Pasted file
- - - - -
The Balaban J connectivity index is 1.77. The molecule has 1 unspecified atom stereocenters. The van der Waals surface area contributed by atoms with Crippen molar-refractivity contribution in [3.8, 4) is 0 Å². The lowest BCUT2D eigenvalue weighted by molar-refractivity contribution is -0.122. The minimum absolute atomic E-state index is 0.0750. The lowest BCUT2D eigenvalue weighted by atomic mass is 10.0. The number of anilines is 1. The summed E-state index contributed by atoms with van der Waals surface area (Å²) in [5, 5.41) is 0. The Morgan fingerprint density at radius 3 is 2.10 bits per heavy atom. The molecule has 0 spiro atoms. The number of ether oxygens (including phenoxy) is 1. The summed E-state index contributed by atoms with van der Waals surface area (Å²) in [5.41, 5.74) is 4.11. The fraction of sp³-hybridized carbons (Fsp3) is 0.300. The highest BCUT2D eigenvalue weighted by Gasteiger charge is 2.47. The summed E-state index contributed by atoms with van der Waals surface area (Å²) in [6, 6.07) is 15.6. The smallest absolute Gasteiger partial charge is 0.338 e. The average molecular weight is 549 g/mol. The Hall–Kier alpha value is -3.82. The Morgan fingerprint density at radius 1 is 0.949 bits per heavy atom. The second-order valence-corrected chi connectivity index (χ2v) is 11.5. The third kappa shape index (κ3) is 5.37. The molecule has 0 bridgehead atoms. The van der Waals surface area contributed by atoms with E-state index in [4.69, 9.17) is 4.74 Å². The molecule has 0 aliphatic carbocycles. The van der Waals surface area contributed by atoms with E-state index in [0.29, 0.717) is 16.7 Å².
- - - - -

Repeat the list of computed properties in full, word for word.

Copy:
The Balaban J connectivity index is 1.77. The molecule has 1 unspecified atom stereocenters. The van der Waals surface area contributed by atoms with Crippen molar-refractivity contribution in [3.8, 4) is 0 Å². The lowest BCUT2D eigenvalue weighted by molar-refractivity contribution is -0.122. The minimum absolute atomic E-state index is 0.0750. The lowest BCUT2D eigenvalue weighted by atomic mass is 10.0. The number of anilines is 1. The summed E-state index contributed by atoms with van der Waals surface area (Å²) in [5, 5.41) is 0. The Morgan fingerprint density at radius 3 is 2.10 bits per heavy atom. The molecule has 0 spiro atoms. The number of ether oxygens (including phenoxy) is 1. The summed E-state index contributed by atoms with van der Waals surface area (Å²) in [5.41, 5.74) is 4.11. The fraction of sp³-hybridized carbons (Fsp3) is 0.300. The highest BCUT2D eigenvalue weighted by Gasteiger charge is 2.47. The summed E-state index contributed by atoms with van der Waals surface area (Å²) in [6, 6.07) is 15.6. The smallest absolute Gasteiger partial charge is 0.338 e. The average molecular weight is 549 g/mol. The Hall–Kier alpha value is -3.82. The Morgan fingerprint density at radius 1 is 0.949 bits per heavy atom. The second-order valence-corrected chi connectivity index (χ2v) is 11.5. The third kappa shape index (κ3) is 5.37. The molecule has 0 bridgehead atoms. The van der Waals surface area contributed by atoms with E-state index in [4.69, 9.17) is 4.74 Å². The molecule has 0 aliphatic carbocycles. The van der Waals surface area contributed by atoms with E-state index in [0.29, 0.717) is 16.7 Å².